Friday, March 13, 2015

It's time to fight the menstruation taboo. Period.

It’s time we talk about something. And that something is menstruation. Ah yes, the period.  Aunt Flo. That time of the month. You know, “women’s troubles” (Warning: If just these phrases alone are making you uncomfortable, this may not be the post for you…but it probably should be).

Menstruation (also known as a period) is what occurs when a female’s body sheds the lining of the uterus. This monthly process causes bleeding, which passes out through the vagina, and can last anywhere from 3 to 7 days (want to learn more about the menstrual cycle? Click here).  In short, the period is a natural occurrence in the female reproductive system. So, why is everyone so uncomfortable talking about it? 

I’m extremely open when it comes to my period – I ask for tampons loudly in public, I carry them to the bathroom with no shame, and I talk about my cramps. I am always taken aback when that seemingly offends people. Recently, I was traveling with a friend when I told him I had to run back up to my hotel room to get a tampon. He looked at me in utter disgust and said “UGH, did you really have to tell me that?” It absolutely infuriated me. I responded that he needed to grow up (my sass got the best of me) and that I’m absolutely not making up an excuse to shield anyone from this natural process that is not only part of who I am but also something we all know exists.

Sadly, he’s not the only one who feels women should keep quiet about the topic. Recently, Instagram removed a photo posted by an artist. It was of a woman wearing grey sweats and a small amount of blood had visibly leaked through her pants and on to the bed. The removal of the photo means that an Instagram user (or likely users) flagged this image as inappropriate. Sigh

The taboo of menstruating has been around for centuries. In many traditional religions, menstruation is considered ritually unclean. In fact, the Old Testament states that when a woman is menstruating, “anyone who touches her will be unclean until evening.” There are cultural taboos, too. Until about fifty years ago, Italians did not allow women to enter the kitchen while menstruating. In India, women are considered impure, sick, and cursed during their period. Nepalese traditions include banishing women during menstruation, often expelling them to unheated and unclean shelters (such as animal sheds).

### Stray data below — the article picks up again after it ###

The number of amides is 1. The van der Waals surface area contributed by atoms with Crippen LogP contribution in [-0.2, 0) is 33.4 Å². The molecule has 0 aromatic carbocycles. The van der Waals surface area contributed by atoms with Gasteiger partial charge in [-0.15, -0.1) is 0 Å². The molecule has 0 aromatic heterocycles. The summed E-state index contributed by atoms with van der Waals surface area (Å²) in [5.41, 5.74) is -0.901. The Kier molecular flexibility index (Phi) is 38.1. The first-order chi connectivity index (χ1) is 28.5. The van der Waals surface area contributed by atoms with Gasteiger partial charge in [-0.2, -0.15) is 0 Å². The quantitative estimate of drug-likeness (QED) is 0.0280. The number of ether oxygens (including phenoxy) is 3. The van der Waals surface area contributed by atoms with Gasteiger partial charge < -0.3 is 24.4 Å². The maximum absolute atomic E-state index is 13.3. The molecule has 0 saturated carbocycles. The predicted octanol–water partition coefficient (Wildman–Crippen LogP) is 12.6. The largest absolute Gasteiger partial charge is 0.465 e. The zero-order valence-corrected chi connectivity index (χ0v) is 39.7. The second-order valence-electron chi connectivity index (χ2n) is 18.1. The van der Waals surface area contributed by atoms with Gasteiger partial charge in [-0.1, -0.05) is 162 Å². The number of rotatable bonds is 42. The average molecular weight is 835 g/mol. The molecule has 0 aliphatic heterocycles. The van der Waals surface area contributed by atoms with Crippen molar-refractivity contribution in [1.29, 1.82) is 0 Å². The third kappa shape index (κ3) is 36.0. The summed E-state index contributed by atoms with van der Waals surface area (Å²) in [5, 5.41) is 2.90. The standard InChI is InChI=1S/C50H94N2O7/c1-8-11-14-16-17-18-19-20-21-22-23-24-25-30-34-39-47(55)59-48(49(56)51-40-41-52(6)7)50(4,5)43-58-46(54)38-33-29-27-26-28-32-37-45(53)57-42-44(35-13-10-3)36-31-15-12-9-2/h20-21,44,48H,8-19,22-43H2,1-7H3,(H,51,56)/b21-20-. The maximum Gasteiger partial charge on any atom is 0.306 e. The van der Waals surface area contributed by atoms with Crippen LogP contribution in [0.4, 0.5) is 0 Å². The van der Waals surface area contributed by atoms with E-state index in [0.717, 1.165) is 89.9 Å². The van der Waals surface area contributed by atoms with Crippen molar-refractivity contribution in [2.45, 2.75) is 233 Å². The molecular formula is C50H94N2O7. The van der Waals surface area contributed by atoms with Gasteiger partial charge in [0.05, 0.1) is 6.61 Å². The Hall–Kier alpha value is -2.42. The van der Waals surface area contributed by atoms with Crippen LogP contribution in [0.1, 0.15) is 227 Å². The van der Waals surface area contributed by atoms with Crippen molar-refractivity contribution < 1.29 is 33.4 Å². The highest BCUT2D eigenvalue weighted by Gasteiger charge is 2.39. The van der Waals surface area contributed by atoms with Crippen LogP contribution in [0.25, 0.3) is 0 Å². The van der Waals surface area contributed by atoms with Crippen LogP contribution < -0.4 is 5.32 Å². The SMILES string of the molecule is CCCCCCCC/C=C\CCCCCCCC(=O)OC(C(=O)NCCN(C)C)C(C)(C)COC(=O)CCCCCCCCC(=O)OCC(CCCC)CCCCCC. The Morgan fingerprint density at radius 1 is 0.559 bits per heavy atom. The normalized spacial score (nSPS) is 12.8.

Thankfully, there are individuals who are striving to eliminate this taboo. One example is the media campaign, #periodpositive, which challenges negative media representations of menstruation and hopes to encourage menstruation education. Another illustration is derived from the photo and artist discussed above. When Instagram removed her photo, Rupi Kaur did not stay quiet – she struck back. Ms. Kaur explained that the photo series is actually to de-mystify periods and overcome the taboo that Instagram demonstrated. Further, she stated, “I will not apologise for not feeding the ego and pride of misogynist society that will have my body in an underwear but not be ok with a small leak…” Preach it, sister!

There’s no doubt that I strongly support the women and media campaigns that are challenging the negativity associated with menstruation.  But what can I - just a normal gal in Sacramento – do to stand in solidarity?  I pledge to myself (and this cause) that I will continue to not hide my tampon in my sleeve when I walk to the bathroom. I will continue to be honest about how I’m feeling when I have my period and cramps. I will not be shamed for a biological occurrence that I cannot control naturally. Period.


Juliana said...
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Juliana said...

I also think the way tampons and pads are marketed adds to the "period taboo." I'd assume, for some men, tampon commercials are a huge source of how they get their information about periods. So it probably doesn't help that a lot of tampon commercials consist of an attractive women wearing white pants, walking on the beach, talking ambiguously about her period, with a flash image of a box of tampons at the end. This New York Times piece sums it up pretty well: